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Fresh Ham with Rosemary, Garlic, and Lemon

Scott Phillips

Servings: 6, with leftovers

With just a few seasonings rubbed on a day ahead, a slow-roasted fresh ham (that is, an uncured, unsmoked hind leg of a hog), becomes a juicy, fork-tender, and fragrant holiday centerpiece.


For the ham

  • 8-1/2 lb. bone-in fresh half-ham, preferably shank end, rind (skin) removed
  • 1 medium lemon
  • 1/4 cup olive oil
  • 1/4 cup fresh rosemary leaves
  • 6 medium cloves garlic, halved
  • Kosher salt and freshly ground black pepper
  • 1/4 cup white wine vinegar

For the pan sauce

  • 1/4 cup dry white wine
  • 1/2 cup lower-salt chicken broth
  • 2 tsp. unsalted butter, softened
  • 2 tsp. all-purpose flour
  • 1 Tbs. cherry jam

Nutritional Information

  • Nutritional Sample Size per 7-3/4 oz.
  • Calories (kcal) : 760
  • Fat Calories (kcal): 490
  • Fat (g): 54
  • Saturated Fat (g): 21
  • Polyunsaturated Fat (g): 4.5
  • Monounsaturated Fat (g): 26
  • Cholesterol (mg): 215
  • Sodium (mg): 680
  • Carbohydrates (g): 4
  • Fiber (g): 0
  • Protein (g): 57


Prepare the ham

  • Set the ham fat side up in a large heavy-duty roasting pan. Use a sharp knife to score the fat in a 1-inch diamond pattern, cutting only about three-quarters of the way through the fat.

    Peel the zest from the lemon with a vegetable peeler, avoiding the white pith. Put the zest, olive oil, rosemary, garlic, 1 Tbs. salt, and 1 tsp. pepper in a food processor and pulse to a coarse paste. Rub this mixture all over the ham. Cover the pan tightly with foil and refrigerate for 12 to 24 hours.

    Position a rack in the oven so that the ham will sit as high as possible but still have at least 2 inches head space for air circulation. Heat the oven to 350°F.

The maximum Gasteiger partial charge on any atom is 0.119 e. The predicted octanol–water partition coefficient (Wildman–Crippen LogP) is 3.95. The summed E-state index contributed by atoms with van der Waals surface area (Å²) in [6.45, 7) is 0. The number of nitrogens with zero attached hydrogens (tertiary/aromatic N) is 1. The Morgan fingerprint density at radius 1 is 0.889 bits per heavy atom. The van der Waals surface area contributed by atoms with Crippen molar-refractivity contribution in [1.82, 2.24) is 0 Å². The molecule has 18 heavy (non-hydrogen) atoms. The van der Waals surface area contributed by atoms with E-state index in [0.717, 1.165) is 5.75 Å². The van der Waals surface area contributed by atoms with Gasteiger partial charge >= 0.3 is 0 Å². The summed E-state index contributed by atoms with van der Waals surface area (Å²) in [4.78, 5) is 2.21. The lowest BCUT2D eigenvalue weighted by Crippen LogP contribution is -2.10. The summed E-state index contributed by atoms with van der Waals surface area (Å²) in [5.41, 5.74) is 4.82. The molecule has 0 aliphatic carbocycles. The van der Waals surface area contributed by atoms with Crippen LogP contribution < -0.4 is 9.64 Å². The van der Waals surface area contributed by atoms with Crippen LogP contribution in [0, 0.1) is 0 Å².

Keep the ham covered with the foil and roast for 3 hours. Uncover the pan and drizzle the vinegar over the ham, taking care not to wash off the coating. Continue roasting, basting every 15 minutes or so, until the ham is well browned and an instant-read thermometer inserted in the center of the meat without touching bone registers 170°F (check in several places), 1 to 1-1/2 hours more. If the ham or drippings begin to brown too much, cover loosely with foil to prevent burning. Transfer the ham to a carving board to rest while you make the sauce.

Make the sauce

  • Pour the pan drippings into a bowl, let sit until the fat rises to the top, and then skim off the fat. Return the skimmed drippings to the roasting pan and set the pan over medium heat. Whisk in the wine, scraping up any particles stuck to the pan’s bottom. Whisk in the broth, add 1/2 cup water, and continue to boil until the liquid is reduced by one-third, about 2 minutes. Meanwhile, use a fork to mash the butter with the flour in a small bowl or ramekin to create a thick paste. Whisk the cherry jam into the sauce, then add the butter paste in parts, whisking until the paste is fully dissolved and the sauce is simmering and thickened.

    Carve the ham and serve with the sauce. Leftover ham will keep in the refrigerator for up to 3 days and in the freezer for up to 2 months.

Serve with roasted sweet potatoes and lightly sautéed green beans.


Rate or Review

Reviews (17 reviews)

  • d_o_n_a_9_ | 12/27/2019

    Pan gravy is amazing! My picky family voted it "the BEST GRAVY EVER". This was a big hit for Christmas dinner.

  • Bethcooks7 | 04/07/2018

    Delicious but when I tested my 8 1/2 lb bone ham at 3 hours (before taking foil off) it was already at 166, not leaving much time for the browning with out drying out!

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